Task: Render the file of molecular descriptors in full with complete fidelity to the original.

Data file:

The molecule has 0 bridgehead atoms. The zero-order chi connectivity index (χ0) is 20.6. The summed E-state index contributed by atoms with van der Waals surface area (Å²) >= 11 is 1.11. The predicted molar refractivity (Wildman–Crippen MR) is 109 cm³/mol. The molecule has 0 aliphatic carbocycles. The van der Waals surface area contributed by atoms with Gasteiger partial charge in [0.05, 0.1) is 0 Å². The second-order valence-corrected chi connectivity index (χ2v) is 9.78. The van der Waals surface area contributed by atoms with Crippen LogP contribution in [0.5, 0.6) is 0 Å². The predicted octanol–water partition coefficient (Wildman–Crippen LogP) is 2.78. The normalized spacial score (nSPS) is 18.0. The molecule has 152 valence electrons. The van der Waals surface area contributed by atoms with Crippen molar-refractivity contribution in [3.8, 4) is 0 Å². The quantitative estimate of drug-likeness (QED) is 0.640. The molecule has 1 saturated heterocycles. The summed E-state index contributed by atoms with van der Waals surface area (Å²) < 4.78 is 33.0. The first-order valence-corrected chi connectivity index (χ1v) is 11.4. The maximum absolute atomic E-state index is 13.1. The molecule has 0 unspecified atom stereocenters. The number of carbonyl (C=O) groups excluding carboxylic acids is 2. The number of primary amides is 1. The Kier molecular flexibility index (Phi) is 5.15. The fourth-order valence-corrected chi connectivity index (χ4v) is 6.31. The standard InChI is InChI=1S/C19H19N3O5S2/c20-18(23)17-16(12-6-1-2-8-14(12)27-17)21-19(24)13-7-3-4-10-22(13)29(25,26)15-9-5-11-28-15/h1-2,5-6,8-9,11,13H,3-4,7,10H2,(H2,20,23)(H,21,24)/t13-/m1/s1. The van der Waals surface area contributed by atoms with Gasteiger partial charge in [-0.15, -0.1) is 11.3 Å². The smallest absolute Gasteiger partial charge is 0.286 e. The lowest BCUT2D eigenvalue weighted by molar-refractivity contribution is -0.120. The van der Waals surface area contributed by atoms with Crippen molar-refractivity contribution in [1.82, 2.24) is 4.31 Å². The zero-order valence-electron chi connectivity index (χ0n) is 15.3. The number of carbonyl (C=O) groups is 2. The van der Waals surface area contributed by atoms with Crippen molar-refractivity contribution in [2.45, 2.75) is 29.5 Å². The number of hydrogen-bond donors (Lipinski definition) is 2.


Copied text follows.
The molecule has 0 bridgehead atoms. The zero-order chi connectivity index (χ0) is 20.6. The summed E-state index contributed by atoms with van der Waals surface area (Å²) >= 11 is 1.11. The predicted molar refractivity (Wildman–Crippen MR) is 109 cm³/mol. The molecule has 0 aliphatic carbocycles. The van der Waals surface area contributed by atoms with Gasteiger partial charge in [0.05, 0.1) is 0 Å². The second-order valence-corrected chi connectivity index (χ2v) is 9.78. The van der Waals surface area contributed by atoms with Crippen LogP contribution in [0.5, 0.6) is 0 Å². The predicted octanol–water partition coefficient (Wildman–Crippen LogP) is 2.78. The normalized spacial score (nSPS) is 18.0. The molecule has 152 valence electrons. The van der Waals surface area contributed by atoms with Crippen molar-refractivity contribution in [3.8, 4) is 0 Å². The quantitative estimate of drug-likeness (QED) is 0.640. The molecule has 1 saturated heterocycles. The summed E-state index contributed by atoms with van der Waals surface area (Å²) < 4.78 is 33.0. The first-order valence-corrected chi connectivity index (χ1v) is 11.4. The maximum absolute atomic E-state index is 13.1. The molecule has 0 unspecified atom stereocenters. The number of carbonyl (C=O) groups excluding carboxylic acids is 2. The number of primary amides is 1. The Kier molecular flexibility index (Phi) is 5.15. The fourth-order valence-corrected chi connectivity index (χ4v) is 6.31. The standard InChI is InChI=1S/C19H19N3O5S2/c20-18(23)17-16(12-6-1-2-8-14(12)27-17)21-19(24)13-7-3-4-10-22(13)29(25,26)15-9-5-11-28-15/h1-2,5-6,8-9,11,13H,3-4,7,10H2,(H2,20,23)(H,21,24)/t13-/m1/s1. The van der Waals surface area contributed by atoms with Gasteiger partial charge in [-0.15, -0.1) is 11.3 Å². The smallest absolute Gasteiger partial charge is 0.286 e. The lowest BCUT2D eigenvalue weighted by molar-refractivity contribution is -0.120. The van der Waals surface area contributed by atoms with Crippen molar-refractivity contribution in [1.82, 2.24) is 4.31 Å². The zero-order valence-electron chi connectivity index (χ0n) is 15.3. The number of carbonyl (C=O) groups is 2. The van der Waals surface area contributed by atoms with Crippen molar-refractivity contribution in [2.45, 2.75) is 29.5 Å². The number of hydrogen-bond donors (Lipinski definition) is 2.